In this info-centric world, I don’t think these kinds of articles preempt human created content in the least. Even in terms of game recaps, I’m confident I or a real beat writer can tell a more compelling story using just game statistics than a robot. The human mind doesn’t need to know all the variables involved in making a good story to do so, it’s simply intuitive. The algorithm does (or at least most of them). And let’s not forget, a good story isn’t told the same way every day. That’s the job of the box score.

    I think a better use of this is to supply the beat writers with briefs so they don’t have to mine for data. If beat writers don’t have to work as hard to find quality data, it should result in higher quality copy.

    Vote -1 Vote +1

  3. Nate says:

    The biggest problem with the article is that it’s about the wrong blue team from NC. The National Champions were a darker shade this year, and have a great chance at repeating. That sounds great to me, even if it comes from a computer.

    Vote -1 Vote +1

  4. baycommuter says:

    Let’s compare that to Giants beat writer Henry “Hammerin’ Hank” Schulman in the Nov. 2 S.F. Chronicle:

    There stood pitcher Matt Cain, at 26 the longest-tenured player on the 2010 Giants, raising the circle-of-flags trophy above his head on the field so hundreds of San Francisco fans who refused to leave the Rangers’ ballpark could see it.

    “Wow, this is sick,” Cain said. “We’re the World Series champions of 2010.”

    How long the faithful have waited to hear those words – not years, but generations. The Giants moved to San Francisco in 1958 and had not touched that trophy until Monday night, when they beat the Texas Rangers 3-1.

    Your move, computer.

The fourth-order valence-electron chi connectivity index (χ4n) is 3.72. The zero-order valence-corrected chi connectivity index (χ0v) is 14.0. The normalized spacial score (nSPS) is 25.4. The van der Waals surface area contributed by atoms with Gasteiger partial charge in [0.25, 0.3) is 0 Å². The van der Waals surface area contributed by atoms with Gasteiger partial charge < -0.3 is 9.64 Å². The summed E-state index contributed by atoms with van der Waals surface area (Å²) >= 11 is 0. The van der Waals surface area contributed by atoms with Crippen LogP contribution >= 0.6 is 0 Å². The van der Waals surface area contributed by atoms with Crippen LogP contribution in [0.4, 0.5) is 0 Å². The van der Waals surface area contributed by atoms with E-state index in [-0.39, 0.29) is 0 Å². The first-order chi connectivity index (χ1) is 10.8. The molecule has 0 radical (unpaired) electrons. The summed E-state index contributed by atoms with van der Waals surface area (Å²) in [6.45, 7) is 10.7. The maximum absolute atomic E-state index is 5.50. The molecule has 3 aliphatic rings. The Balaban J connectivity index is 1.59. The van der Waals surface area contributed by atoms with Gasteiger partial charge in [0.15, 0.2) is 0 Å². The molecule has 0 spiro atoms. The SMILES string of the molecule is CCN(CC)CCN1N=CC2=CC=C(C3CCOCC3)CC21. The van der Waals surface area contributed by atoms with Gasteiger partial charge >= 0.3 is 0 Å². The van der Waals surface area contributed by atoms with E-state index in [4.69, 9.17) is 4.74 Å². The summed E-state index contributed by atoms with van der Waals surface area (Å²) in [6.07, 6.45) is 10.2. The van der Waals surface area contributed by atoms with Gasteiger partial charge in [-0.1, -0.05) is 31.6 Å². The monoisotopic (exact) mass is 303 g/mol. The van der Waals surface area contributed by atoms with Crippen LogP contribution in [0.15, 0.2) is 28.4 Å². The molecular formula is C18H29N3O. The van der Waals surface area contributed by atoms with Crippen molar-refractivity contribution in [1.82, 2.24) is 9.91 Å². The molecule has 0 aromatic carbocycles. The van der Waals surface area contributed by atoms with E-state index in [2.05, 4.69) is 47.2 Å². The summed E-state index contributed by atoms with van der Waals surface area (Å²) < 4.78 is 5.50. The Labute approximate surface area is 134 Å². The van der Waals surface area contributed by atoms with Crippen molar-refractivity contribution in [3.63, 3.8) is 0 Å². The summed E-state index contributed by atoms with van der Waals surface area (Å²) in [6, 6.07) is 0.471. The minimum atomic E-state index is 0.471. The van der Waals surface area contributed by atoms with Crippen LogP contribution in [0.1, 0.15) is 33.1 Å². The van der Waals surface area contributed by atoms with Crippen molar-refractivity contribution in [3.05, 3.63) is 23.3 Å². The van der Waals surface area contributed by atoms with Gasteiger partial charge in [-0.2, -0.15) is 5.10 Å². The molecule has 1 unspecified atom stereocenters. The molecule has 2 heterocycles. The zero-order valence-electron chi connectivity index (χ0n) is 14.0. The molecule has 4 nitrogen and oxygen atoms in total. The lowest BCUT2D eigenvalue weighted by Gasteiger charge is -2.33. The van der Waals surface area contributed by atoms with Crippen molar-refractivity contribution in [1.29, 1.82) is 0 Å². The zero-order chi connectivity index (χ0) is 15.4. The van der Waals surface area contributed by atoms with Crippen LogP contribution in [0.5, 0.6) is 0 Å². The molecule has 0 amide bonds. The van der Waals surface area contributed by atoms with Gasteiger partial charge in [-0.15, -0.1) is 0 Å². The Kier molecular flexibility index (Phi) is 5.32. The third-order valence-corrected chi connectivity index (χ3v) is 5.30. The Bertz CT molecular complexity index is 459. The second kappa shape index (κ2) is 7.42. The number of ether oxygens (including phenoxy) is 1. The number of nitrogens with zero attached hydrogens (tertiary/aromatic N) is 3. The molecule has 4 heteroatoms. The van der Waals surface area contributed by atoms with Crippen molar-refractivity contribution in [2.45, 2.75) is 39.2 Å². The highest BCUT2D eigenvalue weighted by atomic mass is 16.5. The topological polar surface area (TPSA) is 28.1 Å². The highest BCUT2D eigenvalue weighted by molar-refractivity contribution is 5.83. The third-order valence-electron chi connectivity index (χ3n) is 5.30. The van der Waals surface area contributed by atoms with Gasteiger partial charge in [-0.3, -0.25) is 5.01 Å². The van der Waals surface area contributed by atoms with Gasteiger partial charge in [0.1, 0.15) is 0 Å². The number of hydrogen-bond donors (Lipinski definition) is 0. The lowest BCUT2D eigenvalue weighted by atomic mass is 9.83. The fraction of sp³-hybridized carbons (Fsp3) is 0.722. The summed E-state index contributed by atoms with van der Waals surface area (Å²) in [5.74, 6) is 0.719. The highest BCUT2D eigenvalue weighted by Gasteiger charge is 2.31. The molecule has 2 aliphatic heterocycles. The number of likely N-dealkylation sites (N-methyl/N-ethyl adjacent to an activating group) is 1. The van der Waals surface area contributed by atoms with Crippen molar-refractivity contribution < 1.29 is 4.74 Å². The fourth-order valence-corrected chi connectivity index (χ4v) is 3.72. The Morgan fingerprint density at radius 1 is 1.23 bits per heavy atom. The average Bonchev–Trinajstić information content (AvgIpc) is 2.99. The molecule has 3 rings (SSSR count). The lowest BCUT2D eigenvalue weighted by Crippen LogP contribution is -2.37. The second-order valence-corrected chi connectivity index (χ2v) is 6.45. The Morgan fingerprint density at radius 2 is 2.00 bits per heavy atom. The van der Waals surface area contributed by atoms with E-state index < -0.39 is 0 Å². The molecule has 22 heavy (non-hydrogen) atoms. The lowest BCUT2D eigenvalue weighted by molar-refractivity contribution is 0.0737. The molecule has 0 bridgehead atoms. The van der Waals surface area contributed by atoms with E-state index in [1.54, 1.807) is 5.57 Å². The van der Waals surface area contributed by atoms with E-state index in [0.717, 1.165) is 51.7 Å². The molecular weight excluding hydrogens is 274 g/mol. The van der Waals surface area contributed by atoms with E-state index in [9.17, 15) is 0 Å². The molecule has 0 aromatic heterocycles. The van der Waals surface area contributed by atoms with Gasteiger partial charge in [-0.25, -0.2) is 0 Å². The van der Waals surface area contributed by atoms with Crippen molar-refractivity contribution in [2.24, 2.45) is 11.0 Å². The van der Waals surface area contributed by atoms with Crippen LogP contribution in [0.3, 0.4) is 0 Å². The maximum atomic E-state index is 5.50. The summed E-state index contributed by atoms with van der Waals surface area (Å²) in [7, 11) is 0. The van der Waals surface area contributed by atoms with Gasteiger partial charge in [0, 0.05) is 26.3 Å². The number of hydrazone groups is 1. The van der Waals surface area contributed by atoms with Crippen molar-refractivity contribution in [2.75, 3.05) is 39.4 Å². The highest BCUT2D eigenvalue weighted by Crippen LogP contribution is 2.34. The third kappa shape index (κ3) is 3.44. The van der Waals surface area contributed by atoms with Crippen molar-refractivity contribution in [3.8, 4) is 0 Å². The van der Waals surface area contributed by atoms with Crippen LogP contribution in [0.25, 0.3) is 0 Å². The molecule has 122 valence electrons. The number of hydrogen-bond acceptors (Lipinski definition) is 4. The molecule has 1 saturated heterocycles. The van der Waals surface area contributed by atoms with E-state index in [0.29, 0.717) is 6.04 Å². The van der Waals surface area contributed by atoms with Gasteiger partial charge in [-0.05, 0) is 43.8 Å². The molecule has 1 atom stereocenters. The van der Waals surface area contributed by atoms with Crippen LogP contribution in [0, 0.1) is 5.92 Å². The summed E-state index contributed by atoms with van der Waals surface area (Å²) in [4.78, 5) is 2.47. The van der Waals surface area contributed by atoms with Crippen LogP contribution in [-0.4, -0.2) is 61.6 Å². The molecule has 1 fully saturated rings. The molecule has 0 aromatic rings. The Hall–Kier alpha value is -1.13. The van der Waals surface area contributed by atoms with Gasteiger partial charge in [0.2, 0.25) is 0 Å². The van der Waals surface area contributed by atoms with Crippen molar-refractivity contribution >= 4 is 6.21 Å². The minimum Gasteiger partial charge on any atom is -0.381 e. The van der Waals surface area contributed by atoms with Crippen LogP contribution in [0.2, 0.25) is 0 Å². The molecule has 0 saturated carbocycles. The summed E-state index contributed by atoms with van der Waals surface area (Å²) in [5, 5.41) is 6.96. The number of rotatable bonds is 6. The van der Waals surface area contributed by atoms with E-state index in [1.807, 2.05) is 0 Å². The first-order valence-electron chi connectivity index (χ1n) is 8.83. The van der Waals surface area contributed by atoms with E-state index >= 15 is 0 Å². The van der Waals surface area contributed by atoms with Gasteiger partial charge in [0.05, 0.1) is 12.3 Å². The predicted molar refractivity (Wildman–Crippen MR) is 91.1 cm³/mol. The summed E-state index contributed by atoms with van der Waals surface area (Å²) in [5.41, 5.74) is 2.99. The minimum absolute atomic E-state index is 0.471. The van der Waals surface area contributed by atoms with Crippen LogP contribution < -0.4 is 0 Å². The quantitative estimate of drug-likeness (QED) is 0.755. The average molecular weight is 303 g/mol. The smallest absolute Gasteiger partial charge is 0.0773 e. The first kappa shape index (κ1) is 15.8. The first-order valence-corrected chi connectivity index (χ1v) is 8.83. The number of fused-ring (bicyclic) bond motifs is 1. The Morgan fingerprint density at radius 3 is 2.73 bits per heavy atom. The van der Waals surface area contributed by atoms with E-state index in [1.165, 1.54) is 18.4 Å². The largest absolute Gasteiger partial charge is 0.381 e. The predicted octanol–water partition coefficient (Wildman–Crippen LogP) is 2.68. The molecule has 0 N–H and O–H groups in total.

Vote -1 Vote +1

  5. B N says:

    The whole point of reading an article is the insight and/or opinion. Otherwise, I could just go look at the stats myself- such as the box score or the play by play. I do this a lot anyways, but if the recap came in that form, I’d skip it every time.

    Don’t get me wrong, I love automation. But until we have some serious AI going on, this stuff is going to be drier than the Sahara.

    Vote -1 Vote +1

  6. Robbie says:

    Thanks for the feedback guys. Keep in mind we are at the infant stage of this trend. We are just getting started.

    Most articles are written by one person, which means you are relying on whatever that one person can research, think of, conceive, etc. Algorithmic content is collective in nature. We can bake in significantly more analysis and insights than any one person could do on their own. Also, game recap is just one type of article we are working on. There are many new types of articles we are developing that you just don’t see today.

    Now I’m not saying what we are doing is a replacement for anything. Definitely not. There will never be one voice for everyone’s content needs. But I do think we’ll have a unique and different voice. And who’s to say we won’t have a bunch of different “voices” :-)

    Lastly, yes we are starting to look at play-by-play and a variety of other things to tell interesting stories. One model we are looking at is providing stories to writers which they could then customize.

    Right now, the big advantage to what we are doing is filling the “long-gap” of sports content. It’s not a long tail because content isn’t written for a lot of smaller teams (in college) and small markets. Even some pro teams don’t get significant coverage in every instance.

    Stay tuned. This space will evolve significantly in a short period of time.

    Vote -1 Vote +1

  7. asdf says:

    Dave Cameron writes a NotGraphs article. All hope is lost.

    Vote -1 Vote +1